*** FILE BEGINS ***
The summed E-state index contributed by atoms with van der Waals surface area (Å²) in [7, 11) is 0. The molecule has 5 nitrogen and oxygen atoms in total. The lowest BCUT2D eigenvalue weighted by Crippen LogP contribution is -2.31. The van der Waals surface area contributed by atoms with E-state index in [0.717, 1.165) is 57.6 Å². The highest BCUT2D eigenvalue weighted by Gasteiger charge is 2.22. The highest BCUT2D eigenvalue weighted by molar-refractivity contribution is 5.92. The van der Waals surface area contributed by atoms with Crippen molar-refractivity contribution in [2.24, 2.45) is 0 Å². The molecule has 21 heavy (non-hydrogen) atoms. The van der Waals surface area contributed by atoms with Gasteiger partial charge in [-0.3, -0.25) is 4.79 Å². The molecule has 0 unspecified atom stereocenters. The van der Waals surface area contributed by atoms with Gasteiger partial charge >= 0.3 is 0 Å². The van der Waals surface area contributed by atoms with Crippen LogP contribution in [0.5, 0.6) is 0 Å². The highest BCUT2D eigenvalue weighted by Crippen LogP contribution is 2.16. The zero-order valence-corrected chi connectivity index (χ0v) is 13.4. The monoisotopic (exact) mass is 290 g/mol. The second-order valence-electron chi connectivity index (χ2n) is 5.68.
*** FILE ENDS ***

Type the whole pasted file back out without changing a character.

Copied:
The summed E-state index contributed by atoms with van der Waals surface area (Å²) in [7, 11) is 0. The molecule has 5 nitrogen and oxygen atoms in total. The lowest BCUT2D eigenvalue weighted by Crippen LogP contribution is -2.31. The van der Waals surface area contributed by atoms with E-state index in [0.717, 1.165) is 57.6 Å². The highest BCUT2D eigenvalue weighted by Gasteiger charge is 2.22. The highest BCUT2D eigenvalue weighted by molar-refractivity contribution is 5.92. The van der Waals surface area contributed by atoms with Crippen molar-refractivity contribution in [2.24, 2.45) is 0 Å². The molecule has 21 heavy (non-hydrogen) atoms. The van der Waals surface area contributed by atoms with Gasteiger partial charge in [-0.3, -0.25) is 4.79 Å². The molecule has 0 unspecified atom stereocenters. The van der Waals surface area contributed by atoms with Gasteiger partial charge >= 0.3 is 0 Å². The van der Waals surface area contributed by atoms with Crippen LogP contribution in [0.5, 0.6) is 0 Å². The highest BCUT2D eigenvalue weighted by Crippen LogP contribution is 2.16. The zero-order valence-corrected chi connectivity index (χ0v) is 13.4. The monoisotopic (exact) mass is 290 g/mol. The second-order valence-electron chi connectivity index (χ2n) is 5.68.